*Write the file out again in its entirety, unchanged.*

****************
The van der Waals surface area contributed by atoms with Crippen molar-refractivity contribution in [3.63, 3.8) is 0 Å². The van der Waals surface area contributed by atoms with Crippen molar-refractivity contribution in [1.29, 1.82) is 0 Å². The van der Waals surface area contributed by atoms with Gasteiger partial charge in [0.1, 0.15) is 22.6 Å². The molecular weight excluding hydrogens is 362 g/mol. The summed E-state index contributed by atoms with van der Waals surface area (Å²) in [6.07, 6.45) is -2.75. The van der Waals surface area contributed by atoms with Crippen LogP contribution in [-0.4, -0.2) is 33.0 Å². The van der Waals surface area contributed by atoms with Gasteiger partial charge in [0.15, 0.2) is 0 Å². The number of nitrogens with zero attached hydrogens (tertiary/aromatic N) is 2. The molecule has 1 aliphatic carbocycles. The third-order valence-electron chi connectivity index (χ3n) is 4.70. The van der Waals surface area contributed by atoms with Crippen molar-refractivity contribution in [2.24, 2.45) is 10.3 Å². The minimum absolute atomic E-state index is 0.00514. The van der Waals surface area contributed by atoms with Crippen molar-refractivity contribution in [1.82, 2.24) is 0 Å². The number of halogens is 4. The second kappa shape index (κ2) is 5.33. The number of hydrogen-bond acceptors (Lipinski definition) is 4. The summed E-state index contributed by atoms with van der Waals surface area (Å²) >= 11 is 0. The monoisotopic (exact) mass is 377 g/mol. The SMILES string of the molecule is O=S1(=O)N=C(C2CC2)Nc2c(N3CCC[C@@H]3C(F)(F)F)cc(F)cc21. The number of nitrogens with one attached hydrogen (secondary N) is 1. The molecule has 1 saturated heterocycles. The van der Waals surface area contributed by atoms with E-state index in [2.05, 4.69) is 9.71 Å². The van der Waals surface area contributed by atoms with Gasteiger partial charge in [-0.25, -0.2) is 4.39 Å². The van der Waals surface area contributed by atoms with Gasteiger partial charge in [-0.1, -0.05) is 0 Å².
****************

The van der Waals surface area contributed by atoms with Crippen molar-refractivity contribution in [3.63, 3.8) is 0 Å². The van der Waals surface area contributed by atoms with Crippen molar-refractivity contribution in [1.29, 1.82) is 0 Å². The van der Waals surface area contributed by atoms with Gasteiger partial charge in [0.1, 0.15) is 22.6 Å². The molecular weight excluding hydrogens is 362 g/mol. The summed E-state index contributed by atoms with van der Waals surface area (Å²) in [6.07, 6.45) is -2.75. The van der Waals surface area contributed by atoms with Crippen LogP contribution in [-0.4, -0.2) is 33.0 Å². The van der Waals surface area contributed by atoms with Gasteiger partial charge in [0.15, 0.2) is 0 Å². The number of nitrogens with zero attached hydrogens (tertiary/aromatic N) is 2. The molecule has 1 aliphatic carbocycles. The third-order valence-electron chi connectivity index (χ3n) is 4.70. The van der Waals surface area contributed by atoms with Crippen molar-refractivity contribution in [2.24, 2.45) is 10.3 Å². The minimum absolute atomic E-state index is 0.00514. The van der Waals surface area contributed by atoms with Crippen molar-refractivity contribution in [1.82, 2.24) is 0 Å². The number of halogens is 4. The second kappa shape index (κ2) is 5.33. The number of hydrogen-bond acceptors (Lipinski definition) is 4. The summed E-state index contributed by atoms with van der Waals surface area (Å²) >= 11 is 0. The monoisotopic (exact) mass is 377 g/mol. The SMILES string of the molecule is O=S1(=O)N=C(C2CC2)Nc2c(N3CCC[C@@H]3C(F)(F)F)cc(F)cc21. The number of nitrogens with one attached hydrogen (secondary N) is 1. The molecule has 1 saturated heterocycles. The van der Waals surface area contributed by atoms with E-state index in [2.05, 4.69) is 9.71 Å². The van der Waals surface area contributed by atoms with Gasteiger partial charge in [-0.25, -0.2) is 4.39 Å². The van der Waals surface area contributed by atoms with Gasteiger partial charge in [-0.1, -0.05) is 0 Å².